A polygraph is a very old technology, invented in 1921. Rarely something as old is still being widely used. In 2003, a polygraph (lie detector) was mentioned by Encyclopedia Britannica’s list of greatest inventions as having had profound effects on human life for better or worse. However, 2 years earlier, a great number of scientists seriously considered it to be a pseudoscience. It’s far from perfect. Loosen the criteria, and you’d be netting way too many innocents. Tighten up your criteria, and you miss most of them. A polygraph examination is also referred to as a psychophysiological detection of deception (PDD) examination.
It relies mostly on physiological reaction of your body. Counter-measure techniques are simple: relax and deceive! Counting backwards from 1,000 by sevens might help. Hardened criminals rarely fail. They don’t sweat easily in air-conditioned rooms, being politely asked a few stupid questions. People with subtle emotional composition fail more often than not. Too bad for sensitive folks among us. It was reported that some 25% of applicants for government jobs were rejected solely because they couldn’t control their bodily functions (trembled and sweated, pulse racing) and failed PPD.
Is there anything newer and more in line with 21st century than polygraph lie detector? Yes, there is.
Around 2006, cognitive neuroscience and technological advances of recent years suggest that it is possible to differentiate between the “innocent” brain activity and the “guilty” one. In “neuroscientific” parlance: Neural evidence of incriminating memories has been indexed by Event-Related Potentials (ERPs) Other words, your brain is your giveaway, and “read my mind” is no longer a metaphor or the stuff of the paranormal or pseudo-scientific.
While scientists continued their research and delved into the intricacies of the subject, the entrepreneurial minds jumped right in. Nowadays, several emerging companies aggressively advertise commercial implementations of brain activity guilt detection, most prominently — No Lie MRI and Brain Fingerprinting Laboratories. Both companies rely on the same research in neuroscience but use different technologies to implement it. Brain science, technology and venture capital together at last.
This is how No Lie MRI advertises their services:
The fMRI apparatus is not advisable for claustrophobic individuals, people with metal objects in their heads, brain damaged and those who cannot remain still for the duration of the test. It looks like this:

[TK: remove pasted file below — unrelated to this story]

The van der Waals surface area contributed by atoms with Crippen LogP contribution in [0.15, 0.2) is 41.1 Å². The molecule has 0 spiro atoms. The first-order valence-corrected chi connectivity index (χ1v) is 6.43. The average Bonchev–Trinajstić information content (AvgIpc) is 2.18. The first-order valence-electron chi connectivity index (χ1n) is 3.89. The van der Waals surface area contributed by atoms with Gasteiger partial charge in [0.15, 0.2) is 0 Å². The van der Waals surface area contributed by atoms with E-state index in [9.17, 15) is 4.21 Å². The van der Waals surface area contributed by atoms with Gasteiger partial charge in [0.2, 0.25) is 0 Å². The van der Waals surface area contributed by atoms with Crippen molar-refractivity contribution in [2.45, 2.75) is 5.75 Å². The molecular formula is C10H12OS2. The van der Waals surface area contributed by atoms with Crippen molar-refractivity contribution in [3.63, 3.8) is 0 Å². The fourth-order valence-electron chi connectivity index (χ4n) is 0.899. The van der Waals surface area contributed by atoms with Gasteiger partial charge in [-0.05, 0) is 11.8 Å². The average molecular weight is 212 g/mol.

Brain Fingerprinting Laboratories insist that their methods are better, cheaper and more reliable:
In layman terms, the above advertised tests assume that the memory of the crime (misdeed, episode of bad behavior etc) is stores in your mind. Smartly devised “reminders” of it uncontrollably elicit memory-related neural activity. The presence or absence of such brain activity is interpreted. One enterprise uses fMRI, while another measures frequencies of brain waves. Diagnosis depends on whether or not incriminating information is stored in your brain. Both No Lie MRI and Brain Fingerprinting claim that their methods are foolproof and, unlike polygraph, cannot be fooled.
Not so, the more recent research shows. The article is titled Intentional retrieval suppression can conceal guilty knowledge in ERP memory detection tests (ERP). In a nutshell, it shows that regardless of the technology used, both “breakthrough” commercial truth verification methods are no better in telling lies we tell from truth we want to conceal.
…humans can control whether they remember a previous experience by intentionally suppressing retrieval. We examined whether people could use retrieval suppression to conceal neural evidence of incriminating memories as indexed by Event-Related Potentials (ERPs). When people were motivated to suppress crime retrieval, their memory-related ERP effects were significantly decreased, allowing guilty individuals to evade detection. Our findings indicate that brain measures of guilty knowledge may be under criminals’ intentional control and place limits on their use in legal settings.
…An innocent verdict in a guilty knowledge test could arise because a suspect is truly innocent, because they have forgotten the particular details of the crime that are being tested, or because they are highly motivated to disguise their knowledge and are intentionally suppressing crime memories.
In a way, I’m happy about this development. I’m happy that humans are capable to control their brain activity. Hardened psychotic murderer would easily deceive both of the above contraptions, I’m sure, just as they routinely deceive the old polygraph. In my mind (no pun intended) there are so few things that can be kept private these days, and so many ways to turn yourself inside out… There must be something that can be safely stored inside the gray matter inside our skulls… No, I don’t mean metal objects implanted in some of our heads. Do I sound like a retrograde?
Speaking of object implanted in human heads… really tiny ones… microchips of sorts… scary thought…